Man finds NSA supercomputer info sitting on an unsecured server

Despite plentiful advice online about how to protect your privacy and keep your data safe, we all make mistakes now and then. We leave that text file of passwords in our Dropbox folder. We forget the password of our home router set to 'password.' But at least most of us can say we never left extensive software and documentation for one of the most powerful codebreaking systems in the world—a supercomputer collaboration between IBM, NYU and the Department of Defense—casually lying around on a completely unsecured public server. That's a pretty big oops, especially when someone finds it.

The Intercept published a fascinating story today about WindsorGreen, an encryption-breaking computer designed by brilliant mathematicians and likely used by the NSA. Specifically, the fascinating part is how easily a security researcher, with a hobby of poking around the internet looking for out-of-place files, found some pretty high-level Department of Defense stuff. Under the alias Adam, he told The Intercept "The fact that this software, these spec sheets, and all the manuals to go with it were sitting out in the open for anyone to copy is just simply mind blowing."

"All of this leaky data is courtesy of what I can only assume are misconfigurations in the IMAS (Institute for Mathematics and Advanced Supercomputing) department at NYU. Not even a single username or password separates these files from the public internet right now. It’s absolute insanity," Adam wrote to The Intercept over email.

The only tool Adam used to find the NYU trove was, a website that’s roughly equivalent to Google for internet-connected, and typically unsecured, computers and appliances

Adam didn't find this server full of secrets by hacking through NYU firewalls or anything so complex. According to The Intercept, "the only tool Adam used to find the NYU trove was, a website that’s roughly equivalent to Google for internet-connected, and typically unsecured, computers and appliances around the world, famous for turning up everything from baby monitors to farming equipment. Shodan has plenty of constructive technical uses but also serves as a constant reminder that we really ought to stop plugging things into the internet that have no business being there."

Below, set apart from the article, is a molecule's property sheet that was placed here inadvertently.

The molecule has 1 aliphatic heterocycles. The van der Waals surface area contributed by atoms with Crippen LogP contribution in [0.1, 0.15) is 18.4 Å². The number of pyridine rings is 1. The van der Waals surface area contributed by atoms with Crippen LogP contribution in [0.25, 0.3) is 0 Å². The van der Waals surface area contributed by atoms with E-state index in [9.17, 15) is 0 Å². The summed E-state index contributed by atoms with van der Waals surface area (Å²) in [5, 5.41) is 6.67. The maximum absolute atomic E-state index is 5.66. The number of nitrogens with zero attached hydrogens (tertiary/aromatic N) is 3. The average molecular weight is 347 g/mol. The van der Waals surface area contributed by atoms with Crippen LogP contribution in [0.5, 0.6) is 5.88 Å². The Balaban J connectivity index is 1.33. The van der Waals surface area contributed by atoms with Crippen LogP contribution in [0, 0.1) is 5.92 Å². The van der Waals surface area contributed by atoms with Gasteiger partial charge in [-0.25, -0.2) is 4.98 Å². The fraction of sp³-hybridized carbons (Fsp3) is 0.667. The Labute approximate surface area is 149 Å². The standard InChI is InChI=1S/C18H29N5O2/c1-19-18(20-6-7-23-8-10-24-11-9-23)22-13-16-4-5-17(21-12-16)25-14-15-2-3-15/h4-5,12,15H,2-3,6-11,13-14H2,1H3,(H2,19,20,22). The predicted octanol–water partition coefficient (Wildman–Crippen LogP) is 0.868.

That last line is the kicker here. You may have read about how botnets comprised of Internet of Things devices are being used in massive DDOS attacks, like the ones instigated by squabbles over Minecraft servers last year. is a reminder that anyone could easily find a hole through your weak home router, and more importantly, your internet-connected refrigerator or lightbulbs could someday be used to DDOS a website you care about, like Steam.

In other words, Juicero wasn't just a sign that Silicon Valley spends millions of dollars reinventing basic shit we already have, but with internet connectivity. It's a harbinger of a bleak, bleak future where your coffee maker and your $400 juice bot can and will be taken hostage by a 17-year-old and next thing you know we're living a version of Maximum Overdrive we made for ourselves.

Adam informed NYU about the unsecured server and the files were removed, but experts have reviewed the documentation (which was the property of IBM and didn't appear to be classified by the DOD) and suggested that WindsorGreen is likely the best cryptography system in the world. The NSA is doubtless giving it a workout.

Wes Fenlon
Senior Editor

Wes has been covering games and hardware for more than 10 years, first at tech sites like The Wirecutter and Tested before joining the PC Gamer team in 2014. Wes plays a little bit of everything, but he'll always jump at the chance to cover emulation and Japanese games.

When he's not obsessively optimizing and re-optimizing a tangle of conveyor belts in Satisfactory (it's really becoming a problem), he's probably playing a 20-year-old Final Fantasy or some opaque ASCII roguelike. With a focus on writing and editing features, he seeks out personal stories and in-depth histories from the corners of PC gaming and its niche communities. 50% pizza by volume (deep dish, to be specific).